Lupus Awareness And Mental Health Awareness In May, Plus Web Event June 16
By Tai of Allsup
Chronic pain and fatigue are hard to measure. But an estimated 1.5 million Americans living with lupus know these symptoms only too well.
According to the Lupus Foundation of America (LFA), men, children, and teenagers develop lupus, but lupus strikes mostly women of childbearing age (15-44). Women of color are two to three times more likely to develop lupus than those who are Caucasian. There are many unknowns: what causes lupus, why people have different reactions, and what will cure this autoimmune disease.
May is Lupus Awareness Month, and Allsup is pleased to support the LFA, which is devoted to solving the cruel mystery that is lupus. Earlier this month, I participated in the St. Louis Walk to End Lupus Now! Allsup has sponsored these events in cities across the nation.
Interacting with “lupus thrivers,” their friends and families is a bittersweet experience. On one hand, the love, encouragement and unity demonstrated at the walks is inspiring. On the other hand, T-shirts and signs paying honor to those who have died are sober reminders of lupus’ cruelty. So are the conversations I have, mostly with young women of color, who may find it increasingly difficult or impossible to continue working. Often, even when their doctors have told them they should stop working, they feel they cannot afford to leave the workforce.
While I can counsel them about their rights and eligibility for Social Security Disability Insurance, and explain the benefits, I cannot presume to tell them what they should do. The Walk to End Lupus Now! events are heartwarming and heartbreaking at the same time.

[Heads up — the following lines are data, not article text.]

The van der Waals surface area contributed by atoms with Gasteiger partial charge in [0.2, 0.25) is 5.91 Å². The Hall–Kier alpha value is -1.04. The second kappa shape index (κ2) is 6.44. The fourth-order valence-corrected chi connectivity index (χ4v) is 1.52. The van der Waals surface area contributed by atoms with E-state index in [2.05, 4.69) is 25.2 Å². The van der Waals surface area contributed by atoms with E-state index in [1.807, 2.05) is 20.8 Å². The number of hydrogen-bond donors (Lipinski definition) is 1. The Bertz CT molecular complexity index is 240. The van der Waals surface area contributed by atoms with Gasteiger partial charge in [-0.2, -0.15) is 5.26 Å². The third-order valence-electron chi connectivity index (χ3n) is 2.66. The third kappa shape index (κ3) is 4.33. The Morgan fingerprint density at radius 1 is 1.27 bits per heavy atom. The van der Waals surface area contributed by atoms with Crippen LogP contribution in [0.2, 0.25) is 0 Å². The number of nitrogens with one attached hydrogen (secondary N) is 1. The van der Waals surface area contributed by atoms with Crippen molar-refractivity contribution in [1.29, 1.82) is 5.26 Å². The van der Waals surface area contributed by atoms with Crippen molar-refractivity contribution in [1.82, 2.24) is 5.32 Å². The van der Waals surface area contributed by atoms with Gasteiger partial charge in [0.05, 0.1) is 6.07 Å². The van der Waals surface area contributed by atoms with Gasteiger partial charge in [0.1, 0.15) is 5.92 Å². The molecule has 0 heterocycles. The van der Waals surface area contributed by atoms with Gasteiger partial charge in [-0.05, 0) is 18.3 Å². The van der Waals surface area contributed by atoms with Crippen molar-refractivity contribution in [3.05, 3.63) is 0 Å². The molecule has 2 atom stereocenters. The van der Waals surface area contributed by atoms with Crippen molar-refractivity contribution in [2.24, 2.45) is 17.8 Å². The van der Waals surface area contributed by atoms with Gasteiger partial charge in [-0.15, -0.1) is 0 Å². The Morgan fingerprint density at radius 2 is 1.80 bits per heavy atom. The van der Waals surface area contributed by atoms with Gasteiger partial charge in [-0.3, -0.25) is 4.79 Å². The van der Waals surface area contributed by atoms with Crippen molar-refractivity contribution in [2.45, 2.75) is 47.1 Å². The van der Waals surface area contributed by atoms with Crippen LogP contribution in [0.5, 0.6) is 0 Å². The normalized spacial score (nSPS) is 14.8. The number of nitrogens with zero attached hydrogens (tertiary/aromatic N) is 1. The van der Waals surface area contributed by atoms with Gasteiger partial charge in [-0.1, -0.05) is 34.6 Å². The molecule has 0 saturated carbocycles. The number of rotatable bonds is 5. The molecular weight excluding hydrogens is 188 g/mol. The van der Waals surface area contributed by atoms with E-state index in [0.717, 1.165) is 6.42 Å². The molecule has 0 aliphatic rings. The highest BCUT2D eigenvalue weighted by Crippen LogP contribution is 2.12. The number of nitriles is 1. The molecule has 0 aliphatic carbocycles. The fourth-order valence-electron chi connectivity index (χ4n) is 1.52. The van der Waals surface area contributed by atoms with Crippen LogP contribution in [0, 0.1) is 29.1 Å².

Mental Toll Of Chronic Illness
Living with a chronic disease like lupus can make you and the people who care about you feel powerless. LFA recognizes the psychological toll lupus has on individuals and families. It’s significant to note that May is also Mental Health Month.
My friends from LFA North Carolina, and LFA Heartland understand the connection. They support individuals with lupus every day and recognize the importance of helping them learn how to determine the difference between temporary negative feelings and negative feelings that become overwhelming and long-lasting, which may signal a serious but treatable mental illness.
Please join us for “True Help Claiming Power to Improve Your Mental Health,” on Thursday, June 16, at Noon CT.
Whether you are living with lupus or another chronic condition or disability, it’s an opportunity to meet others who are dealing with similar challenges. You’ll be able to interact with mental health, public health and vocational experts who will answer your questions and provide resources you may not have realized existed.
I look forward to seeing you in the chat room. Visit this page for details.